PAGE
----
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Ivanka Trump's imported collection could be subject to her father's 35% tariff

Donald Trump speaks during the grand opening of the Trump International Hotel as his daughter Ivanka looks on in Washington, DC, on October 26, 2016.
Mandel Ngan | AFP | Getty Images
Donald Trump speaks during the grand opening of the Trump International Hotel as his daughter Ivanka looks on in Washington, DC, on October 26, 2016.

President-elect Donald Trump's proposed 35 percent tariff may hit close to home and could end up hurting daughter Ivanka's business.

In a series of tweets Sunday, Trump said any business that leaves the country would face "retribution or consequence." The Ivanka Trump Collection has several imported dresses listed on its website, implying they are manufactured abroad.

Harvard Law professor Robert Lawrence had previously conducted an analysis of Ivanka Trump's clothing items and accessories. Of 832 examined, he found at least 628 were imported, including 354 made in China.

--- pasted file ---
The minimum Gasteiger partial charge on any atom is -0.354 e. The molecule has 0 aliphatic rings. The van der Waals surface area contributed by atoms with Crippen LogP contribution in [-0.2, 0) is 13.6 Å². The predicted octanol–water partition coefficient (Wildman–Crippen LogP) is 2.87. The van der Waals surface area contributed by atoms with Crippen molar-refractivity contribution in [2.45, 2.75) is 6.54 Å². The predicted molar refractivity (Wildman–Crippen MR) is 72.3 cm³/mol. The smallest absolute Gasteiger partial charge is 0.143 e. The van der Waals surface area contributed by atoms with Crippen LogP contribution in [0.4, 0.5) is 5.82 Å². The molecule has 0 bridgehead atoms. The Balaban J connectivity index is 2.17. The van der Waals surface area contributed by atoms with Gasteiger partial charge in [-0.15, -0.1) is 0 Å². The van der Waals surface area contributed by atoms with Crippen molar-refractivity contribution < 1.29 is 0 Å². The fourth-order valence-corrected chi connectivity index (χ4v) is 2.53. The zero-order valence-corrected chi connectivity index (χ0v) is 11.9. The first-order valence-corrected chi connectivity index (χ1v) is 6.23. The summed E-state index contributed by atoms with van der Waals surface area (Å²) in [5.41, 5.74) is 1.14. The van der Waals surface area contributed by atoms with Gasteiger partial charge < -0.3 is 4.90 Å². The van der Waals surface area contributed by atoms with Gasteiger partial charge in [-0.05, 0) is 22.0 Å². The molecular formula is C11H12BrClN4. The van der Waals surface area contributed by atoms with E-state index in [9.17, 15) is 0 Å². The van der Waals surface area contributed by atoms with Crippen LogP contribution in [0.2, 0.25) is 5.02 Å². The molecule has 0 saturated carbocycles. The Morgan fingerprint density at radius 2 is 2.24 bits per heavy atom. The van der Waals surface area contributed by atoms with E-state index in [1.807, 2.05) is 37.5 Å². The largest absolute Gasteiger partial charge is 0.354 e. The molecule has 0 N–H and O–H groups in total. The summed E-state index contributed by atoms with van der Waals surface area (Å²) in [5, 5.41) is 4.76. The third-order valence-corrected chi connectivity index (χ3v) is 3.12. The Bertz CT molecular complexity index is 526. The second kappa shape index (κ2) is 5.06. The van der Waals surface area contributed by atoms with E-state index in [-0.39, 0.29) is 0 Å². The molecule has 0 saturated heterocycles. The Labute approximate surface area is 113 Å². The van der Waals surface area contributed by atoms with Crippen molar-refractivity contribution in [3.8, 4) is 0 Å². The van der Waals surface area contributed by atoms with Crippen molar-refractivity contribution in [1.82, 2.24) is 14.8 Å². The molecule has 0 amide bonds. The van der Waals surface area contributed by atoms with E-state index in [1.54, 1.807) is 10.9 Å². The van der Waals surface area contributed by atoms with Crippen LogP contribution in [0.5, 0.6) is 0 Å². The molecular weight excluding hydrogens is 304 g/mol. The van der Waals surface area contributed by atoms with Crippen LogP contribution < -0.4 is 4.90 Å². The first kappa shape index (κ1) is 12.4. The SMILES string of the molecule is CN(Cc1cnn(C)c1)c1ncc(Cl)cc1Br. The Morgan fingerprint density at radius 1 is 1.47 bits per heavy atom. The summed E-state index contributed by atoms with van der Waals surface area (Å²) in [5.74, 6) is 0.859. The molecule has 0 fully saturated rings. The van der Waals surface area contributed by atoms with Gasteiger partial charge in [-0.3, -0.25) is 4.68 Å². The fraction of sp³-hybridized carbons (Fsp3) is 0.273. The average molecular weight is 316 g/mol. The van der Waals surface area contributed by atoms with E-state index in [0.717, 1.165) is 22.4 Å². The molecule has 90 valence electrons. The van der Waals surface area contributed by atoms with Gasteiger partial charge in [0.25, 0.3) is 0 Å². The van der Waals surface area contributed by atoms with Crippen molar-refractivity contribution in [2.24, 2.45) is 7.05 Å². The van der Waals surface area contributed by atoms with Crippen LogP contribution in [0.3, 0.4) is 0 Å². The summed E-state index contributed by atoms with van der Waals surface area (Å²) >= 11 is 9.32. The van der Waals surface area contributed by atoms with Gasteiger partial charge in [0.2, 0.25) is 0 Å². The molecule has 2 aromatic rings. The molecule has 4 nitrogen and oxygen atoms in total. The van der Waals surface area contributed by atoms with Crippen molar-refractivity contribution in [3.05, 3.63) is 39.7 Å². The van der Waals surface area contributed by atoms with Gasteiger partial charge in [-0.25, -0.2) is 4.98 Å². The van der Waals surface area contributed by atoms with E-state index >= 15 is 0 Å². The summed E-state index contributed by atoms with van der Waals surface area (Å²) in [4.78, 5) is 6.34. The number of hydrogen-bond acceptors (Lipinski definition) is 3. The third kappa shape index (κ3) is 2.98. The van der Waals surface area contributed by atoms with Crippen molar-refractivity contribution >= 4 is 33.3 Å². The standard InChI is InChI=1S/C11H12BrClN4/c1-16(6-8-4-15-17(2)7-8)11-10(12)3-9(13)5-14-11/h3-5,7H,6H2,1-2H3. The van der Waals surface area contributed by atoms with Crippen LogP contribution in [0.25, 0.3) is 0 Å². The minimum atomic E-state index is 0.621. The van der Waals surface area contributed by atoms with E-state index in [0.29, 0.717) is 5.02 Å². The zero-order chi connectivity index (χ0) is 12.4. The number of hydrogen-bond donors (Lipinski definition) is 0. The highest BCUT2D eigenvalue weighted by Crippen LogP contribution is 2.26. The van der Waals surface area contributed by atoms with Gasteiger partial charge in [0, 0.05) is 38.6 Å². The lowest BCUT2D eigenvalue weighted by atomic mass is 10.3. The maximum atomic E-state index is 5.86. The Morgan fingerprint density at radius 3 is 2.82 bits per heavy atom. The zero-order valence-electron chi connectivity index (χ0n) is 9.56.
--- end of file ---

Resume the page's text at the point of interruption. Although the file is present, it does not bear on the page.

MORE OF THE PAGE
Earlier this year, the Consumer Product Safety Commission recalled 20,000 Ivanka Trump scarves because they did not meet federal flammability standards and posed "a burn risk" for the people wearing them.

A spokesperson for the Ivanka Trump brand said the brand is interested in bringing more manufacturing jobs to the U.S. and looks forward to being a part of the conversation.

Donald Trump's stance on companies leaving the U.S.

Throughout his campaign, Trump criticized companies such as Ford, Carrier and Apple for moving manufacturing overseas. Last week, he made a deal with United Technologies to keep about 1,100 Carrier jobs in Indiana, in return for $7 million in financial incentives.

Now, it appears Trump has targeted another Indiana company: Rexnord.


Critics have said agreements with individual companies are not the best way to keep jobs in the United States. Sen. Bernie Sanders questioned Trump's motive behind calling out Rexnord.

— Financial Times contributed to this report.